Like many of you, I’ve been reading news reports about the bombing in Boston on April 15, 2013. While the news is tragic and heartbreaking, I have been disappointed as well by comments left on various websites concerning the role of religion or politics in the event, even though no suspect or motive have been identified. As people of faith, we must take seriously the charges being leveled against us: that we are led to violence by our God; that our faith is one of hate and vengeance which––as one writer claimed––has overseen far more deaths than were caused by Hitler and Stalin combined; that were there no religions the world would be a better place. We need to hear these words not as truth, but as assumptions too often based on the acts of those who claim they believe in the God of Jesus Christ.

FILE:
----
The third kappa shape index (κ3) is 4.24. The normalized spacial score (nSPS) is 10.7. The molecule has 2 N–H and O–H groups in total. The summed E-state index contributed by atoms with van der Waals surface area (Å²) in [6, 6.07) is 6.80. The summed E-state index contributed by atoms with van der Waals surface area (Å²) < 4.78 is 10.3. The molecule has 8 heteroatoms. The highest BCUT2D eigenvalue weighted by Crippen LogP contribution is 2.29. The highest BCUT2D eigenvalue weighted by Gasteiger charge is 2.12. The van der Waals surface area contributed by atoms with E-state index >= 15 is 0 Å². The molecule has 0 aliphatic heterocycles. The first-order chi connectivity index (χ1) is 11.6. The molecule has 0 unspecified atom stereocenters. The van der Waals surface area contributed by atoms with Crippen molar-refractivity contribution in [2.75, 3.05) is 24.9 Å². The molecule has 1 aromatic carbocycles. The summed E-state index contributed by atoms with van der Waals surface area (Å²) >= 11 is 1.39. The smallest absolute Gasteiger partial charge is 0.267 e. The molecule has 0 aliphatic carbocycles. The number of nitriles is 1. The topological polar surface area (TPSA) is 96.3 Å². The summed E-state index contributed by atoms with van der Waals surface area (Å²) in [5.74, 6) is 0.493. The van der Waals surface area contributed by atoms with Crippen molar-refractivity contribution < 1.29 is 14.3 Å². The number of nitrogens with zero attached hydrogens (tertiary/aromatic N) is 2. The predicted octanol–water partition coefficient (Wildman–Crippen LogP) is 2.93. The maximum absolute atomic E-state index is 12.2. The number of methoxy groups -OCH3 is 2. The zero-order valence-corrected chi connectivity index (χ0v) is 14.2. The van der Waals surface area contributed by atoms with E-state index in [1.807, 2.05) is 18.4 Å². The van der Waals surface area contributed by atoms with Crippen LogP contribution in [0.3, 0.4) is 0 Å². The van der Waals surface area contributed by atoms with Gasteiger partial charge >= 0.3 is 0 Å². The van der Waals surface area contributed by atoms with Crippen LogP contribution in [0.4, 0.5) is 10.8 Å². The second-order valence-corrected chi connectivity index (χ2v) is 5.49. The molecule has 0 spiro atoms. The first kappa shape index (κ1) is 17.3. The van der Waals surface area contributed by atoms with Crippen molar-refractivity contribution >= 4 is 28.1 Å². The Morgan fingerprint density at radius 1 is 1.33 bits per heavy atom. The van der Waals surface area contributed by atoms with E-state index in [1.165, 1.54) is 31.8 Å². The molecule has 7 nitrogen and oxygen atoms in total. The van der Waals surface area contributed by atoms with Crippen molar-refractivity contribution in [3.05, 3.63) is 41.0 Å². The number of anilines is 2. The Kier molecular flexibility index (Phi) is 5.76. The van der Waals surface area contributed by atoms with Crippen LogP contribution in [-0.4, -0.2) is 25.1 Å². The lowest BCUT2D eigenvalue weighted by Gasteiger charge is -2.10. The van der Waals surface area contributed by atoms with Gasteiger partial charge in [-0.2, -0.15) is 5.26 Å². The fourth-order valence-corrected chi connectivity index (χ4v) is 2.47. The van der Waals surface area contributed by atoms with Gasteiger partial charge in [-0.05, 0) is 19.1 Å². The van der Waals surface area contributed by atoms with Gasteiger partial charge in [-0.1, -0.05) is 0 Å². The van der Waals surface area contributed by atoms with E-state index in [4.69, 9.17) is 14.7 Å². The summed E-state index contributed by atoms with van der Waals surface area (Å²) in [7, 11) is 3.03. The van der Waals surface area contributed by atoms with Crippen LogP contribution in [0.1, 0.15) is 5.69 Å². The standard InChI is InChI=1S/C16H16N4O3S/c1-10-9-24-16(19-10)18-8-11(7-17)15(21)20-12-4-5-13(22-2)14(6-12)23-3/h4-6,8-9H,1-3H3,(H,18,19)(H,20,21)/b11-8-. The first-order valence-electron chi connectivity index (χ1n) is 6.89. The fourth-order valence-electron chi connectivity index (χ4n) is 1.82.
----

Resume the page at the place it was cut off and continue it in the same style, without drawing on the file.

And when we have heard these words, we need to read from our epistle lesson for today: “We love because [God] first loved us. Those who say, ‘I love God,’ and hate their brothers or sisters, are liars; for those who do not love a brother or sister whom they have seen, cannot love God whom they have not seen. The commandment we have from him is this: those who love God must love their brothers and sisters also” (1 John 4:19-21). Granted, to some these are just words on a page which is why we must learn to share God’s love unambiguously and without qualification. We must let the world know, to the best of our abilities, that God is love and that it is because of God that we are capable of showing love for one another even in the face of greatest evil.

One glimmer of hope to appear in the midst of yesterday’s turmoil is the renewed use of a quote from Fred Rogers, a man of faith who dedicated his life to enriching the lives of children. His mother’s advice to “look for the helpers” in scary times has resonated with many. You can find the original video of this quote at: